An acid attack involves the premeditated throwing of acid on a victim, usually on her face. In addition to causing psychological trauma, acid attacks result in severe pain, permanent disfigurement, subsequent infections, and often blindness in one or both eyes. Perpetrators commit acid attacks for a number of reasons, including revenge for refusal of a marriage proposal or other romantic or sexual advances; land disputes; perceived dishonor; and jealousy. While acid attacks are most prevalent in Bangladesh, Cambodia, India and Pakistan, they have also been reported in Afghanistan and in parts of Africa and Europe. Experts attribute the prevalence of the practice in part to the easy availability of acids. (See: Statistics, Cambodian Acid Survivors Charity; Good Practices on Harmful Practices Expert Group Report, p. 22)
(See: Good Practices on Harmful Practices Expert Group Report, pp. 22-23)
In 2002, the Bangladeshi Government passed two Acts, the Acid Control Act 2002 and the Acid Crime Prevention Act 2002. The Acts address punishment of those involved in the acid attack itself and restrict the import and sale of acid in open markets.
Some important features of the laws include:
The Cambodian Law on Regulating Concentrate Acid passed in November 2011 and came in to force December 2011. This law criminalizes acid violence provides regulations and controls for all forms of concentrate acid. The law provides an extensive definition of the term “concentrate acid” with an ability to supplement the list by sub-decree in the future. In addition, regulates the import, transport, distribution, retail, and storage of acid by requiring a license or permission letter issued by the relevant Ministry allowing such uses. In addition to criminalizing and individual’s intentional use of acid to harm or kill others, the law provides for the criminal liability of legal entities in relation to unintentional death or injury caused by the entities’ negligence or carelessness in securing the acid they possess. The law also directs state-owned health centers to provide medical treatment free of charge and indicates that the state will provide legal support for victims of acid attacks.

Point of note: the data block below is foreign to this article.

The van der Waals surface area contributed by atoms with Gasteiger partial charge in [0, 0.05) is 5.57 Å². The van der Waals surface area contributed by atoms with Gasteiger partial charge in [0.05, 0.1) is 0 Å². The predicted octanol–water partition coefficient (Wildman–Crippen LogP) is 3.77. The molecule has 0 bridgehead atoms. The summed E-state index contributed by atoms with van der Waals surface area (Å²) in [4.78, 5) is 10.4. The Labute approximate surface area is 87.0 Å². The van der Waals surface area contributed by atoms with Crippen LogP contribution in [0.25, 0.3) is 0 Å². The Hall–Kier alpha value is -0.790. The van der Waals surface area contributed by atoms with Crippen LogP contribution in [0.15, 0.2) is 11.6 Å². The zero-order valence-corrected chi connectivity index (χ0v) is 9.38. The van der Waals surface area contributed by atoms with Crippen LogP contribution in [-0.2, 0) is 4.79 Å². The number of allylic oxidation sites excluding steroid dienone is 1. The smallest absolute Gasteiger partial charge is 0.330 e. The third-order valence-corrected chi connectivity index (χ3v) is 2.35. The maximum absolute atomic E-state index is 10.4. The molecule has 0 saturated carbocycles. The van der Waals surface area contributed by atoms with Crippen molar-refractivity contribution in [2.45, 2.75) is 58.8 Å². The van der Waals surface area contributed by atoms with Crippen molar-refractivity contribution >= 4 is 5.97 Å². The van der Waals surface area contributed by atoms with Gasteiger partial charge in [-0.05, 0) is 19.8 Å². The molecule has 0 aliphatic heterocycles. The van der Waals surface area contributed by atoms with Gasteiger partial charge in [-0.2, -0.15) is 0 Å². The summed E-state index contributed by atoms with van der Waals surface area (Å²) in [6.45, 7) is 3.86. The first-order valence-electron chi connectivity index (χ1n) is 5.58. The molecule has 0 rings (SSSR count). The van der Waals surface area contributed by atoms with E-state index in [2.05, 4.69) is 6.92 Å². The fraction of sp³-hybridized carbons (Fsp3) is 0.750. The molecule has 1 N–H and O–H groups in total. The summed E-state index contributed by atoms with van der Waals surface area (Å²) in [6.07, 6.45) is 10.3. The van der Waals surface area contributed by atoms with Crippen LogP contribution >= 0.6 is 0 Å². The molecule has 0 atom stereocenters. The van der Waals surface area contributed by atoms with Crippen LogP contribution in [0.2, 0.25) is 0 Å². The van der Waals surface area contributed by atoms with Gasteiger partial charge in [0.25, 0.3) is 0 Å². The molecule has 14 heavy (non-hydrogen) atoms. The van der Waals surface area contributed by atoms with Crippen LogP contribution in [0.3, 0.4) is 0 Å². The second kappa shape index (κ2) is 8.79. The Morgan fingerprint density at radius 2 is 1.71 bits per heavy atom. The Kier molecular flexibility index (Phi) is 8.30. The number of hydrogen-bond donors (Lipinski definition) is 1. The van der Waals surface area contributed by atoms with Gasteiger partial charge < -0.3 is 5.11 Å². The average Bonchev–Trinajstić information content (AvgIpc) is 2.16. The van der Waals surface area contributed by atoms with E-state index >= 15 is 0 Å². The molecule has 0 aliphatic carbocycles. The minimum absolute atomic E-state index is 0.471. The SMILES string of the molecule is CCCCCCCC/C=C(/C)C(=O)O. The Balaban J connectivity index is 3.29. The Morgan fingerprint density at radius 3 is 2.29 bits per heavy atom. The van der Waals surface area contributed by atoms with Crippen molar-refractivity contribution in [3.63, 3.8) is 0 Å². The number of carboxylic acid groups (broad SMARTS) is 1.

In February 2013, the law was reinforced by Sub-Decree N.48 on Formalities and Conditions of Control of Concentrated Acid. Sub-Decree 48 is an additional document to the law and aims to clarify the formalities and conditions for sale, purchase, storage, transportation, packaging, carrying and use of all forms of strong acid. Provisions set forth requirements for sellers, distributors and purchasers of strong acids including, the recording of all information on the purchase or sale in the register book and the presentation of an identification card and/or license or other authorization stating the professional occupation relevant to the use of strong acid. In order to prevent access to disposed of acid, the document also clarifies how to deal with waste and remains of packaging materials which was not defined in the main law.
(See: Law on Regulating Concentrate Acid, Sub-Decree N.48 on Formalities and Conditions of Control of Concentrated Acid, Punishment fitting the crime: Effectively punishing and combatting acid violence in Cambodia through the creation and enforcement of a law).
Punishment Fitting the Crime: Effectively punishing and combatting acid violence in Cambodia through the creation and enforcement of a law , Cambodian Center for Human Rights - January 2012